Why Machine Learning is Finally Ready to Leave the Lab

Machine learning and artificial intelligence have been kicking around the lab for close to two decades, but real-life implementations are still few and far between

In large, that’s because businesses are still suffering from a chronic shortage of raw data, and the skills to interpret it effectively.

This hasn’t stopped companies from making serious investments in AI and automation technologies. A recent survey of close to 4,000 IT leaders across 84 countries found that more companies are starting to invest in AI and automation technologies, and they’ve been helped in this task by the growth in available data and improvements in compute and learning models. What lessons can other businesses take from these advances to drive their own AI and ML initiatives?

Data & deep learning

In the last year we’ve seen important progress in the development of data sets, hardware and software tools, and a culture of sharing and openness through conferences and websites like arXiv. Novices and non-experts have also benefited from easy-to-use, open source libraries for machine learning.

These open source ML libraries have levelled the playing field and have made it possible for non-expert developers to build interesting applications. It’s little wonder, then, that more companies are seizing the opportunity to build ML and AI into their systems and products.

Models are only one side of the coin, however. Many of the models we rely on, including deep learning and reinforcement learning, are data hungry. Since they have the potential to scale to many, many users, the largest companies in the largest countries have an advantage over the rest of us. It’s the reason why we’re seeing so much cutting-edge research coming out of the large U.S. and Chinese companies.

In a sense, AI is providing a solution to its own challenge by enabling organisations to generate labelled data sets. By augmenting human labellers with machine learning tools, organisations can help their human workers scale, improve their accuracy, and make training data more affordable. In certain domains, new tools like generative adversarial networks (GANs) and simulation platforms are able to provide realistic synthetic data that can be used to train machine learning models.

Compute

Machine learning researchers are constantly exploring new algorithms. In the case of deep learning, this usually means trying new neural network architectures, refining parameters, or exploring new optimisation techniques. The challenge is that experiments can take a long time to complete. The cost of computation means researchers cannot casually run such long and complex experiments, even if they have the time.

Our industry is well aware of these issues. That’s why hardware companies, including our partner Intel, continue to release suites of hardware products for AI (including compute, memory, host bandwidth, and I/O bandwidth). The demand is so great that other companies are beginning to jump into the fray.

Many new companies are working to develop specialised hardware, including data centre-specific machines, where the task of training large models using large data sets usually takes place. We are also entering an age where billions of edge devices will be expected to perform inference tasks, like image recognition. Hardware for these edge devices needs to be energy efficient and reasonably priced.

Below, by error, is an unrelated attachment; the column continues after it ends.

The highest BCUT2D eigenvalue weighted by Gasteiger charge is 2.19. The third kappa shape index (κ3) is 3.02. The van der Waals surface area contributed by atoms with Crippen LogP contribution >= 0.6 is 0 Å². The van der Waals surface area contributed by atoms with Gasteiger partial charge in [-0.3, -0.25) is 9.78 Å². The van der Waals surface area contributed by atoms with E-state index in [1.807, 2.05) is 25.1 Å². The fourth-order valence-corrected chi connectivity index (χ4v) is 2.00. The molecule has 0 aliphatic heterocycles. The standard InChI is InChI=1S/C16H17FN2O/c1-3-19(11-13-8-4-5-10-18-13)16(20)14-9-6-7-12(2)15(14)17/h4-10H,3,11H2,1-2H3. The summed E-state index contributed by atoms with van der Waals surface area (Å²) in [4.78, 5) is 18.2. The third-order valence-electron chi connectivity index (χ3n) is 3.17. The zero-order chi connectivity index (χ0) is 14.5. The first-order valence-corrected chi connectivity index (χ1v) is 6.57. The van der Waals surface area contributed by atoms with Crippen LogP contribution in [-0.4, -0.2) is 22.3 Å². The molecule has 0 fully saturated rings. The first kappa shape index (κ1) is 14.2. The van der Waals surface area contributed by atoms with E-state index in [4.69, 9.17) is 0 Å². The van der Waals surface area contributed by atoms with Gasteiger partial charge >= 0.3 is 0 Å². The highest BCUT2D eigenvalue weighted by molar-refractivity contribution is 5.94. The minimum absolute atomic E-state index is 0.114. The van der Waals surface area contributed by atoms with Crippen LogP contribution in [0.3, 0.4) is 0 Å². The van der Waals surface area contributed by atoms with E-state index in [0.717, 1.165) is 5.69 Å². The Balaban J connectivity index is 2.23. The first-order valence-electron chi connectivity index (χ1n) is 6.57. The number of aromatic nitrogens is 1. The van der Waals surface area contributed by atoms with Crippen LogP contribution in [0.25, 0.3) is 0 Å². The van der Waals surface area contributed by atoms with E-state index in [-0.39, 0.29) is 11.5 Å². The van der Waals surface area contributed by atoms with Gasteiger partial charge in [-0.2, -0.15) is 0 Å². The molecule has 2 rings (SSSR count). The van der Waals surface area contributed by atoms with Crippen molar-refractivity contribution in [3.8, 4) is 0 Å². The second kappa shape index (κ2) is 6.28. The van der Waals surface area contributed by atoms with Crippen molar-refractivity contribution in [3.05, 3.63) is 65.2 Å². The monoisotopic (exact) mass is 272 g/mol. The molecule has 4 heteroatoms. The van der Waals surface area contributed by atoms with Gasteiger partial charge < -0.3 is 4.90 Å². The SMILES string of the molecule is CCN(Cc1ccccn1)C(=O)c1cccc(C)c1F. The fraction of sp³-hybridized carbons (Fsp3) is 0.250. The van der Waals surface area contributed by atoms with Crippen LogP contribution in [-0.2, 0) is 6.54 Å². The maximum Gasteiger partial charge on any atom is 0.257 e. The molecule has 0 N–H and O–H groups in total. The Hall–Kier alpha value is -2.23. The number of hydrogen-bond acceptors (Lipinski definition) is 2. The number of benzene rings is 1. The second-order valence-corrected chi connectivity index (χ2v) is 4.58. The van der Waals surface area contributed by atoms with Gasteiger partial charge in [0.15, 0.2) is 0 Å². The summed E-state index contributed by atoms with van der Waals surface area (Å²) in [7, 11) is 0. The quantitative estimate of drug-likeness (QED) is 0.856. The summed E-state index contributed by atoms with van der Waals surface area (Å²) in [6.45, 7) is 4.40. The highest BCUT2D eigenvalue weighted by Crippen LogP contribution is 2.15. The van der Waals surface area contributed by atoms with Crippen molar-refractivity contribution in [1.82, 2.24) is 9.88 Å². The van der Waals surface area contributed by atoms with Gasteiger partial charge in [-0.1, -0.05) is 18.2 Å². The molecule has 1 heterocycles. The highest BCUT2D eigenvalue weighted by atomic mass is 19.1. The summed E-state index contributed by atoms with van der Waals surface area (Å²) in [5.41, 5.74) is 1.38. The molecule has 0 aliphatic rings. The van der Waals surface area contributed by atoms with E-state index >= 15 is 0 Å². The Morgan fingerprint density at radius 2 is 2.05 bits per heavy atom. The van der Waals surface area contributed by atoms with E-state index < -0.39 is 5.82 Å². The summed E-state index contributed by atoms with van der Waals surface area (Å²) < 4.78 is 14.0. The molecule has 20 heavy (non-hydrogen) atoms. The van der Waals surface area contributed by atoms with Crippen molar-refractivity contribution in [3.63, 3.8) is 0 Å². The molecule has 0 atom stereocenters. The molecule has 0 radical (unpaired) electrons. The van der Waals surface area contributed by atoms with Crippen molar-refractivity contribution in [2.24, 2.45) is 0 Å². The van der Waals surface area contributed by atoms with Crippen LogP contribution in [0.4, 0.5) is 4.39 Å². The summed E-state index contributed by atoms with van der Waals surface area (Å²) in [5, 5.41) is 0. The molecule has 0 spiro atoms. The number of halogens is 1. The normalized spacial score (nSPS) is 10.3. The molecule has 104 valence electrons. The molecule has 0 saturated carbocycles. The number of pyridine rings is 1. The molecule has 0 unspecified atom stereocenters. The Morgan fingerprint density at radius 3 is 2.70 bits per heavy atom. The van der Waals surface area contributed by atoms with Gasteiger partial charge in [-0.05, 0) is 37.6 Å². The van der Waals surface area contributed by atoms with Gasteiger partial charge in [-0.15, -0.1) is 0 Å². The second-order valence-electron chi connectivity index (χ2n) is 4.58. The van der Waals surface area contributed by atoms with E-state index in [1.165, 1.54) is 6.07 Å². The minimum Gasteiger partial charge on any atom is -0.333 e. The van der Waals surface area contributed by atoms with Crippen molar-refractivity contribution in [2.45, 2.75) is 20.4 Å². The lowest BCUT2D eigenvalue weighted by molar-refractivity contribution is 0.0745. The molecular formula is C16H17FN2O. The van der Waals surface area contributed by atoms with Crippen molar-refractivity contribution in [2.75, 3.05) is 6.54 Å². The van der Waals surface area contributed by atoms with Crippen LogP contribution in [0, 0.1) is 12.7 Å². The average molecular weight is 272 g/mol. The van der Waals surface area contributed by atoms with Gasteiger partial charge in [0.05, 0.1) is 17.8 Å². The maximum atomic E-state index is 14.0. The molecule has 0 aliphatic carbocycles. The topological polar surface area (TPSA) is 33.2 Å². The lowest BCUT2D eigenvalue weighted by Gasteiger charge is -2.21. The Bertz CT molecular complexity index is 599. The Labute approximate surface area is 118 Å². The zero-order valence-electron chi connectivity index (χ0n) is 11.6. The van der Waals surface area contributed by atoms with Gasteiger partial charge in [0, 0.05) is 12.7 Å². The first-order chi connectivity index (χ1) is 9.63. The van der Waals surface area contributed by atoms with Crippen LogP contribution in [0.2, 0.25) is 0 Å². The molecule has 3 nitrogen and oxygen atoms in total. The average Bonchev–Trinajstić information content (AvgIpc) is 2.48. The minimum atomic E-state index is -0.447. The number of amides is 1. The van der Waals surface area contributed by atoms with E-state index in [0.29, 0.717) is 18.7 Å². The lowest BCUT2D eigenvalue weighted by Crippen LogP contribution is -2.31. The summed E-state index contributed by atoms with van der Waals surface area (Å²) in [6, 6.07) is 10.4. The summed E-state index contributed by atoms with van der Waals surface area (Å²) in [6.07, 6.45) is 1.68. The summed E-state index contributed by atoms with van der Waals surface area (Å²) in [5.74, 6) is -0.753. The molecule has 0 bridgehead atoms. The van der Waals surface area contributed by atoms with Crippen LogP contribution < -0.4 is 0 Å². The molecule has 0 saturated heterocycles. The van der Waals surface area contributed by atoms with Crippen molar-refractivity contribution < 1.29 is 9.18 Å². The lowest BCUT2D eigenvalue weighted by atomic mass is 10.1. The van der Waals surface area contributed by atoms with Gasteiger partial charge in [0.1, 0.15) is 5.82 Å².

Taking a cautious approach

We’ve talked about data, models, and compute mainly in the context of traditional performance measures: namely, optimising machine learning or even business metrics. The reality is that there are many other considerations. For example, in certain domains (including health and finance) systems need to be easily-explainable. Other aspects including fairness, privacy and security, and reliability and safety are also all-important considerations as ML and AI get deployed more widely. Our research shows that this is a real concern for companies.

When considering their machine learning and AI initiatives, organisations also need to consider reliability and safety. While we can start building computer vision applications today, we need to remember that they can be brittle. In certain domains, we will need to understand safety implications and we will need to prioritise reliability over efficiency gains provided by automation. It’s understandable why a business would want to be first to market, but if an application isn’t ready for use in the real-world, it threatens potentially damaging consequences.

Caution shouldn’t compromise ambition, though. What’s important is to take a structured, staged and strategic approach to developing safe, explainable, fair, and secure AI applications. That’s the best way to move ML and AI from the lab, and out and into the world.


About the Author

Ben Lorica is the Chief Data Scientist at O’Reilly Media, Inc. and is the Program Director of both the Strata Data Conference and the Artificial Intelligence Conference. He has applied Business Intelligence, Data Mining, Machine Learning and Statistical Analysis in a variety of settings including Direct Marketing, Consumer and Market Research, Targeted Advertising, Text Mining, and Financial Engineering. His background includes stints with an investment management company, internet startups, and financial services.

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